|Peter Brook takes anti-apartheid stand. Sept, 2012.|
The choice by Peter Brook to respect the cultural boycott of Israel so angered the Israeli theater community, that rumors in the press (in Hebrew, translated below) claim legal action may be taken against him. Apparently, the Israeli "Cameri Theater" in Tel Aviv was so confident that Brook would appease Israel, that they had already begun selling tickets to his show. The theater's own website boasts that it is supported by "The Government of Israel - Ministry of Education and Culture." Boycotting products, or cultural events that are related to settlements, are not controversial to some Israelis. In 2010, nearly 60 theater professionals  announced they would refuse to perform at new cultural center built in West Bank settlement of Ariel. Some reports have also emerged, that some Israelis prefer to avoid, or to boycott, produce grown or products made in illegal settlements. But these movements are based on co-existence not co-resistance, as "Faces of Hope" stated in 2005.  Gush Shalom, has gone so far as to promote the idea that a boycott of the settlements would actually serve to legitimize Israel , and thus promotes such boycotts actively. Yossi Gurvitz points out in 972+ mag that even Netanyahu promoted a settlement freeze  two years ago.
Apparently, the Cameri home theater troop willingly and openly performs in the illegal settlements in addition to being funded by the Israeli government. In a similar move 11 months ago, film director John Michael McDonagh pulled out of his planned appearance at the Haifa International Film Festival. The Haifa festival is funded by the Israeli Minister of Culture.
English translation of article appearing in the press in Israel:
Protesting Against the Occupation: Theatre Director Peter Brook Cancels his Arrival
The renowned theatre director Peter Brook, whose Bouffes du Nord theatre troop was supposed to appear this coming December at the International Festival for Plays of the Cameri Theatre with the play The Suit, today suddenly announced the cancellation of his arrival. The decision came following pressure by pro-Palestinian groups to cancel his participation as a protest against the occupation.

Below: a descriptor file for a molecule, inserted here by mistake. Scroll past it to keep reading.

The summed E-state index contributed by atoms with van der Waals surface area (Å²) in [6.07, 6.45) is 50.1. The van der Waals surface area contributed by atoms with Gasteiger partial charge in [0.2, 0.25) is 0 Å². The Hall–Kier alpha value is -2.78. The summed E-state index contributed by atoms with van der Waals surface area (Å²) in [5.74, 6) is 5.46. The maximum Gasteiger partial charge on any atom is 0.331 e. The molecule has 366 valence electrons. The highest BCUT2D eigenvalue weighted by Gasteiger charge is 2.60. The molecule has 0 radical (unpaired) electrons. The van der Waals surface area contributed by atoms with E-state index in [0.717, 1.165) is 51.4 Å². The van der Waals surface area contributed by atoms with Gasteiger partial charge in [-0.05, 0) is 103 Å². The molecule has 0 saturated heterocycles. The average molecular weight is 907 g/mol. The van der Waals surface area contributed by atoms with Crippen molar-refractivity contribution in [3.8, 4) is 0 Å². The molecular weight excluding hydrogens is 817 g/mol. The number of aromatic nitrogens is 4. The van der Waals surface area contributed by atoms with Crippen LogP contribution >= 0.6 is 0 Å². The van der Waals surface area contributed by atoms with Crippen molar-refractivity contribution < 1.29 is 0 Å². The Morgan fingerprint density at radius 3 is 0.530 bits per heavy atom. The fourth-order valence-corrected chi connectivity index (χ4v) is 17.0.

One of the people who sent a letter to Brook, asking that he cancel his participation in the festival is Dr. Anat Matar, a senior lecturer in the department of philosophy at Tel Aviv university. In her letter Matar [writes... "I believe that decisions about cultural and academic boycott need to be taken after due discretion and not blindly...The issue with the Cameri is its decision...to support the oppression of the Palestinians by performing on their occupied land".
In a letter sent by representatives of the BDS organization [sic], which acts for boycott as a sanction against the Israeli occupation in the territories, activists noted the fact that the Cameri gives performances in the settlements, including in Ariel. “From our perspective this is a most important achievement,” says Ofer Neiman, an activist in the Yesh Gvul organization, and amongst those who had contact with Brook and his team and encouraged application of the pressure.
“The Cameri, Habima and Beit Lessin are institutions which appear in settlements in the occupied territories, which are direct partners in violating international law, in Israeli apartheid,” adds Neiman. “It is intolerable that such institutions will receive all sorts of bonuses in the form of collaborations with great directors such as Peter Brook. It is important to note that this isn’t automatic opposition to every visit of Brook to Israel. He can come and show this play in another framework, not in cooperation with a law-breaking theatre. Peace-seeking Israelis are invited to come demonstrate solidarity with the Palestinians living under occupation and to see Peter Brook in Hakawati in East Jerusalem or in a theatre in Ramallah.”
Officials in the Cameri expressed anger at the cancellation, which came after the troop had already confirmed its arrival. Everything was arranged and sale of tickets had already begun. In these very moments an emergency meeting is being held by the board of directors, during which the possibility of submitting a legal petition against Brook will be discussed.
Peter Brook is a well-respected British director. Alongside a long list of theatre works, including numerous productions of Shakespeare, Brook directed a number of films, including an adaption of the classic book by William Golding, Lord of the Flies. In 2005 Brook was awarded the Dan David Prize, in cooperation with Tel Aviv University. In 2008 the National Norwegian Theatre gave Brook the Ibsen Award. Translated from Hebrew. Source: http://www.mouse.co.il/CM.articles_item,1592,209,69920,.aspx
this article also published by the PACBI at http://www.pacbi.org/etemplate.php?id=2000